The Hawkesbury River: A Social and Natural History

The Dharug and Lower Hawkesbury Historical Society are pleased to welcome on Saturday, 23rd September, Professor Paul Boon, who now lives in Melbourne but nearly qualifies as an old Hawkesbury boy having spent his childhood and adolescence on the river, and conducted field studies for his BSc(Hons) project on the mangroves at Brooklyn.

Paul a professor in aquatic ecology at Victoria University in Melbourne, realised that there are no single definitive accounts of the Hawkesbury, the longest coastal river in NSW with a long Aboriginal history, that adequately describes the ecology of the river and how it has informed human use and their patterns of settlement, and in turn, how the river has been affected by those settlements and their people.

Please join us as we listen to Paul speak about his recently published book ‘The Hawkesbury River: A Social and Natural History’. In his talk, Paul will discuss the geography, geology, hydrology and ecology of the river through to its use by Aboriginal and European people and its role in transport, defence and culture.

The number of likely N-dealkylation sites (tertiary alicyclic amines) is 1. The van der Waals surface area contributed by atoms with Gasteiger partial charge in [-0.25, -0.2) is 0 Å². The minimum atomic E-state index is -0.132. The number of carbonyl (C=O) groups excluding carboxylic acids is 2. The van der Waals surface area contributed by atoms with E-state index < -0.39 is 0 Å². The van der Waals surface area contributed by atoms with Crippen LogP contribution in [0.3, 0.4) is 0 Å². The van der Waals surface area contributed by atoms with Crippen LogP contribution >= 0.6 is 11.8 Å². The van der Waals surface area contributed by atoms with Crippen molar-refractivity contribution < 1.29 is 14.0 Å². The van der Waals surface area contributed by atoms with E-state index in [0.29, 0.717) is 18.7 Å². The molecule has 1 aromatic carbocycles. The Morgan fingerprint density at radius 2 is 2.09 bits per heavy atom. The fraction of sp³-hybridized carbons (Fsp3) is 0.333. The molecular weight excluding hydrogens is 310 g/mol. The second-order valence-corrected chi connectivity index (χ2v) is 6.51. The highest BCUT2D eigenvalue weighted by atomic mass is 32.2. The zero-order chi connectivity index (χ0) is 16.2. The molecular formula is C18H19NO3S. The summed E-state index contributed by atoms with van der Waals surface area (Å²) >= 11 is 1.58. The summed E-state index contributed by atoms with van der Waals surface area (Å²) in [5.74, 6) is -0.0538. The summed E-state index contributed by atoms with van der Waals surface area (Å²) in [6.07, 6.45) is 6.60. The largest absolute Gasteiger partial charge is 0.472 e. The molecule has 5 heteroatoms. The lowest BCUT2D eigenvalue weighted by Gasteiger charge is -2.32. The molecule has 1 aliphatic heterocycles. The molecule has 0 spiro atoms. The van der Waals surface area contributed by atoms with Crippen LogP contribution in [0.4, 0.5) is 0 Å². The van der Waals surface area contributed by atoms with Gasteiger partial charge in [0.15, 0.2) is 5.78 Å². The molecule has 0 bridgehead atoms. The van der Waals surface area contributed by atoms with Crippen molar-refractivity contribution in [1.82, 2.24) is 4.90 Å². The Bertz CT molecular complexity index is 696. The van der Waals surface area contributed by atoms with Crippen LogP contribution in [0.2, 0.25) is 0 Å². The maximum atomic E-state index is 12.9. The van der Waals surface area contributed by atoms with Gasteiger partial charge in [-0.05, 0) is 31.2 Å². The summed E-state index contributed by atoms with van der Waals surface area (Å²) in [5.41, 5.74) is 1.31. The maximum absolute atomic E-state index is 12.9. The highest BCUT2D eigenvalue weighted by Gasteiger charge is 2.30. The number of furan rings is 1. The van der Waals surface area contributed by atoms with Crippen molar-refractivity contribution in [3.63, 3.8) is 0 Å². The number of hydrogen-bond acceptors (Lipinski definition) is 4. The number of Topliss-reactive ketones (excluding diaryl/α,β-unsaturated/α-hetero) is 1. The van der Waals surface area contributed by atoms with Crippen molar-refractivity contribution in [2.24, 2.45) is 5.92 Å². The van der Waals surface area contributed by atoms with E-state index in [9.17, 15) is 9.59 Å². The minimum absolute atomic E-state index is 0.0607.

Paul will commence his talk at the Wesleyan Chapel, 6445 Wisemans Ferry Road, Gunderman at 1.30pm after a delectable lunch at midday.

Cost: Members $ 15/ Non-Members $20. All welcome. Bookings essential: enquiries@dlhhs.org.au or 0404 272 969 (leave a message) by Wednesday, 20 th September.

Come and re-discover the Hawkesbury River with its historical and natural significance. A landscape worthy of protection and conservation.

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Article Name
The Hawkesbury River: A Social and Natural History
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The Dharug and Lower Hawkesbury Historical Society are pleased to welcome on Saturday, 23rd September
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